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Chimeras and ConsciousnessEvolution of the Sensory Self$
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Lynn Margulis, Celeste A. Asikainen, and Wolfgang E. Krumbein

Print publication date: 2011

Print ISBN-13: 9780262015394

Published to MIT Press Scholarship Online: August 2013

DOI: 10.7551/mitpress/9780262015394.001.0001

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“I Know Who You Are; I Know Where You Live”

“I Know Who You Are; I Know Where You Live”

Chapter:
(p.251) 22 “I Know Who You Are; I Know Where You Live”
Source:
Chimeras and Consciousness
Author(s):

Judith Masters

Publisher:
The MIT Press
DOI:10.7551/mitpress/9780262015394.003.0023

This chapter associates chimeras and consciousness in yet another way by showing how acoustic and olfactory signals are used in primate troops and families for tracking and communication. It follows jungle primates that keep track of one another in dispersed social networks. It describes some of the findings regarding the olfactory and auditory signals emitted by greater galagos (Otolemur), the largest of the African bushbabies. This chapter reveals that the signals encode at least two levels of information: species and individual identity. It also shows that mate recognition takes place well in advance of mating.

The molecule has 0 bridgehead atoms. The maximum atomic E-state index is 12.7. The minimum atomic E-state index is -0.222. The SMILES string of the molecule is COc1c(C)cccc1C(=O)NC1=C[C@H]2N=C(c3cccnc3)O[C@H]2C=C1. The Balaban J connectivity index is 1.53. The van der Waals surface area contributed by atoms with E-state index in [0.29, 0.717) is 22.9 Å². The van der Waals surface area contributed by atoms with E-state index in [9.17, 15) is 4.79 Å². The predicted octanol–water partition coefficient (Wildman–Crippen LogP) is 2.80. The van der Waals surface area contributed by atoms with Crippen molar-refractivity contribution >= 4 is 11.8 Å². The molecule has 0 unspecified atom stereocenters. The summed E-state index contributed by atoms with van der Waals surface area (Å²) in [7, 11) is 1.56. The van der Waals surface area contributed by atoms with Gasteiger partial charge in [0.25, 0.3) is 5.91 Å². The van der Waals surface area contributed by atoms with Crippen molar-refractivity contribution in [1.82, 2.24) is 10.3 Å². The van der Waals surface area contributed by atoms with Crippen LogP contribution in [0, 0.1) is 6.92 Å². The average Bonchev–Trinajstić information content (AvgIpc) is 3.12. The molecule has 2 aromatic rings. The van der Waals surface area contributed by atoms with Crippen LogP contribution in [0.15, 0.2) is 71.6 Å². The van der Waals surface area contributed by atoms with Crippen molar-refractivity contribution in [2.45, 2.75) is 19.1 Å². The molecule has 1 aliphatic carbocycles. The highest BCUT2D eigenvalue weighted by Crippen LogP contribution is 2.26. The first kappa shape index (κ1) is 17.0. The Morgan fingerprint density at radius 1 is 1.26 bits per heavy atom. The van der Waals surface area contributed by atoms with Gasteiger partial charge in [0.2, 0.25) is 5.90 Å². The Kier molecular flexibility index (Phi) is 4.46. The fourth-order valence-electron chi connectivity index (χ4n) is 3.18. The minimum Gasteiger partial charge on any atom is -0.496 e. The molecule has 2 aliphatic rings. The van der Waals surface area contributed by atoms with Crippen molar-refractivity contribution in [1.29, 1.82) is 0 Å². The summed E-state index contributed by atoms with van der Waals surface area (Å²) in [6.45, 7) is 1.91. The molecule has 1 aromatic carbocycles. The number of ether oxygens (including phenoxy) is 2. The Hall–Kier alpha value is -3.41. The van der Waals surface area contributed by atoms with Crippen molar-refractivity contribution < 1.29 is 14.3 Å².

Keywords:   chimeras, consciousness, mating, social networks, Otolemur, galagos, olfactory signals, auditory signals

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